Normally a film with all this pink would turn me off automatically. However, I was pleasantly surprised with this picture.

Reese Witherspoon really came into her own with this role. She is the perfect choice for the role because of her innocent beauty and acting skills…too bad her Broadway counterparts don’t stack up as well.

Luke Wilson is a little underused here, at least until the end, but when he does have the chance to steal some screen time, he makes the most of it.

Victor Garber always seems to be playing a lawyer. In just about everything I’ve seen him in, excluding Titanic, Cinderella, and the recent TV movie The Last Templar, he’s been a lawyer. I’m not saying that there’s anything wrong with that. Just making an observation.

Jennifer Coolidge is quite welcome when she is introduced to the audience and endears herself to us as the film goes on, especially after her failed bend and snap knocks out her dream UPS guy and breaks his nose.

This is a very enjoyable film. When I first heard about it, I assumed it was some sort of romantic comedy, but I was wrong. Granted, its not the oddball comedy that I tend to go for, but it is pretty funny and has something for everyone.

4 1/2 out of 5 stars

The Dangerous Lives of Altar Boys

Posted in Drama, Independent, Movie Reviews with tags , , , , , , , , , , , , , , , on January 31, 2009 by Mystery Man



The four “altar boys” in the film are best friends attending a private Catholic school, St. Agatha’s in New Jersey in the 1970s. They smoke cigarettes, drink, smoke pot, and rebel in normal, somewhat intellectual ways. (For instance, they examine William Blake’s poetry for subversive content). Francis Doyle is the protagonist, while Tim Sullivan is his best friend. Francis, Tim, and their two best buddies work on a comic book called the Atomic Trinity (shown in animated bits throughout the film), with the characters of Major Screw, Captain Ass-Kicker, the Muscle (later Skeleton Boy), and Brakken. In the animated comic book sections, the archvillain is an evil motorcycle-riding nun named Peg-Leg (based on an overly strict St. Agatha’s teacher, Sister Assumpta). Sorcerella (based on fellow student Margie) is a minor female character in the comic. She and Francis develop a flirtation that leads to a relationship.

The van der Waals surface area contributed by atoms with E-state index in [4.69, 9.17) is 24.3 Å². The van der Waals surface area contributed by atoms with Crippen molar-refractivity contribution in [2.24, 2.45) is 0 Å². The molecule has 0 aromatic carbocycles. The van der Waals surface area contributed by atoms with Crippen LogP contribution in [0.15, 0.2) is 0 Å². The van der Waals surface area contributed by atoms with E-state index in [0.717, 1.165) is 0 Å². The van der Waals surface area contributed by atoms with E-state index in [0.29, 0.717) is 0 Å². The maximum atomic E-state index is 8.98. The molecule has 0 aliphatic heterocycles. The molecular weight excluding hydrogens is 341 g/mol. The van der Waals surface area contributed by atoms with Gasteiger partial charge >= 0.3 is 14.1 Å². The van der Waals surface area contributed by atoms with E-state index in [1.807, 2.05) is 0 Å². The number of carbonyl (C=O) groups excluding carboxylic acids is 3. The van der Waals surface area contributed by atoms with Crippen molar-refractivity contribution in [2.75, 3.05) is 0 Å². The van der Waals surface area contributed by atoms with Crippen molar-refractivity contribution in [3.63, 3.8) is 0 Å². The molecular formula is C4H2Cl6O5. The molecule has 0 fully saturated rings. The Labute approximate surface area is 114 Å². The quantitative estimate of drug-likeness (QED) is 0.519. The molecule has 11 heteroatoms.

Independent films tend to be really well filmed and have excellent scripts and stories, but just don’t appeal to me and/or bore me. The exception to this rule are early Kevin Smith films. However, this film, for me was pretty ok.

Long before he would go on to star in The Girl Next Door and Speed Racer, Emile Hirsch shows off some young acting chops in his role as Frances. This has to be the most emotion I’ve seen him show on screen, and just goes to show that he has more talent than we’ve been led to believe.

Kieran Culkin is arguably a better actor than his more famous brother, Macauley. Although his role is pretty sizable, it is at the same time short of being a lead role, but actual in between lead and supporting. He does it justice, though, and you really feel for him at the end.

It seems as if every film I see Jena Malone in, she’s portraying a Catholic school girl. I hope this isn’t type-casting. Putting that aside, this role has her as the tragic female lead and she really pulls it off giving it all she has and then some. I hope that she gets some bigger roles in the future.

I would be remiss if I didn’t say something about what may be the best part, which is the animation that is beautifully drawn by Todd McFarlane. It really changes things up and keeps this film from getting uber-depressing.

As far as films go, this isn’t the best in the world, but it is pretty good. I kind of expected it to be a bit more twisted, but was pleased with it as it. This isn’t a picture for everyone, but for those that want to, it can be very enjoyable.

3 out of 5 stars

Lemony Snickett’s A Series of Unfortunate Events

Posted in Action/Adventure, Comedy, Family, Movie Reviews with tags , , , , , , , , , , , , , on January 31, 2009 by Mystery Man